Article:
Deadpool And The Effect Of Its $7 Million Budget Cut


While the popular version of the fairy tale surrounding the production of Deadpool has fan pressure inspiring 20th Century Fox to greenlight the project after test footage was leaked online, that is, inevitably, not the whole story. The fact is that if Deadpool had gone before the cameras in its original form, it would have been a wholly different kind of film.

It was a last minute demand from the studio, for $7 million to be cut from the budget, that created the Deadpool we have all been enjoying in theatres this weekend – because a requirement to cut an estimated 9 pages from the script necessitated some intensive creativity on the part of the writers of the film, Rhett Reese and Paul Wernick, as Reese explained to i09.

“Angel Dust, played by Gina Carano, used to be three different characters. It was Garrison Kane, Sluggo and Wyre. There was a reduction of action. We had a motorcycle chase between Deadpool and Ajax on the freeway that we took out. We had a big, big gun fight in the third act that we took out and we basically had Deadpool forget his guns as a means of getting around it. So there were just reductions.

“It was that last, lean and mean chop that got us to a place where Fox was willing to make it. The script was very efficient and not too long. That was a function of budget more than anything, but I think it really made the movie pace nicely.”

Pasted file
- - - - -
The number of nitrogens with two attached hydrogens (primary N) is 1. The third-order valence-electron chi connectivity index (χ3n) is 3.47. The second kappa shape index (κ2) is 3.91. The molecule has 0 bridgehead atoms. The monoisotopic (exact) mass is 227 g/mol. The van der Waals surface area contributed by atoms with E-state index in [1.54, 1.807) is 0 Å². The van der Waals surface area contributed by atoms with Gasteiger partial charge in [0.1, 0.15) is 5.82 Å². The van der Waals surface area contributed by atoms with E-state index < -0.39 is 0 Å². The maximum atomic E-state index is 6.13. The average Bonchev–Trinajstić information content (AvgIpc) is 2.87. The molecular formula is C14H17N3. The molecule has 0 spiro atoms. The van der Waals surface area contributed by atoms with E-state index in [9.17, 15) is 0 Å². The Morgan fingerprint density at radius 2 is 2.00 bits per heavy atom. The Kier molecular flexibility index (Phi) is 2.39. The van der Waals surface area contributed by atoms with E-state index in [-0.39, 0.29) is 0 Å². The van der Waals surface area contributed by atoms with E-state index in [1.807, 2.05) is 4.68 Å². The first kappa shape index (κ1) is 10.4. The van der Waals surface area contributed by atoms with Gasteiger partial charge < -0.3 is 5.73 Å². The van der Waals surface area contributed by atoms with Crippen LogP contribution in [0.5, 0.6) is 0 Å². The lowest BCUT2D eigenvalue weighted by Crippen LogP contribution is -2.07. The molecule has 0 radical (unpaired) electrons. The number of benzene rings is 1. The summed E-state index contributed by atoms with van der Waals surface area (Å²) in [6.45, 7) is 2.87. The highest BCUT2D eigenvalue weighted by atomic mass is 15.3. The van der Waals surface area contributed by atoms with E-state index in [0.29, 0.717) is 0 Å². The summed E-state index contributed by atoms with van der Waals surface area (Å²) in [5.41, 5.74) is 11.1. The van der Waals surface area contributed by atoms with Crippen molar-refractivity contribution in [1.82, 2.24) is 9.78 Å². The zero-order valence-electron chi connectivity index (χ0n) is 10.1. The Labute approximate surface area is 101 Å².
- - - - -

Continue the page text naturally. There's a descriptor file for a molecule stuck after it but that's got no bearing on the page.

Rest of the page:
It turns out that the opening credits of Deadpool refer to Reese and Wernick as “the real heroes here” for a very good reason. Firstly, imagine if they had gone with Garrison Kane, Sluggo and Wyre, instead of Angel Dust. That would have left a total of one adult woman in the film – the damsel in distress. Now, the use of Angel Dust instead of those three male characters doesn’t exactly balance out the genders in the film, but it’s better than having just one solitary woman that needs rescuing. Plus, watching Gina Carano throw Colossus around is endlessly entertaining.

Then, there is the additional comedic value in Deadpool losing his temper, collecting “all the guns”, and then forgetting to bring them. The collection scene is great in itself, but the fact that he then realizes, on arrival at the scene of the showdown, that he left his bag of artillery in the taxi-cab draws some big laughs. It also serves to humanize the lead character, and then create a much more inventive final confrontation. Truly, we have had more than our fair share of third-act shoot-outs in action movies, and the need to cut this one out of the film actually makes it much stronger, and deeply refreshing.

So, far from being the big, bad, corporate overlord that inexplicably tightened the purse-strings on what was, essentially, a guaranteed commercial hit, 20th Century Fox and its budgetary caution actually inspired the improvement of Deadpool – thanks to the creative talents and determination of the team behind the project. Occasionally, it seems, business and art can combine in a way that benefits the audience.

Source: i09

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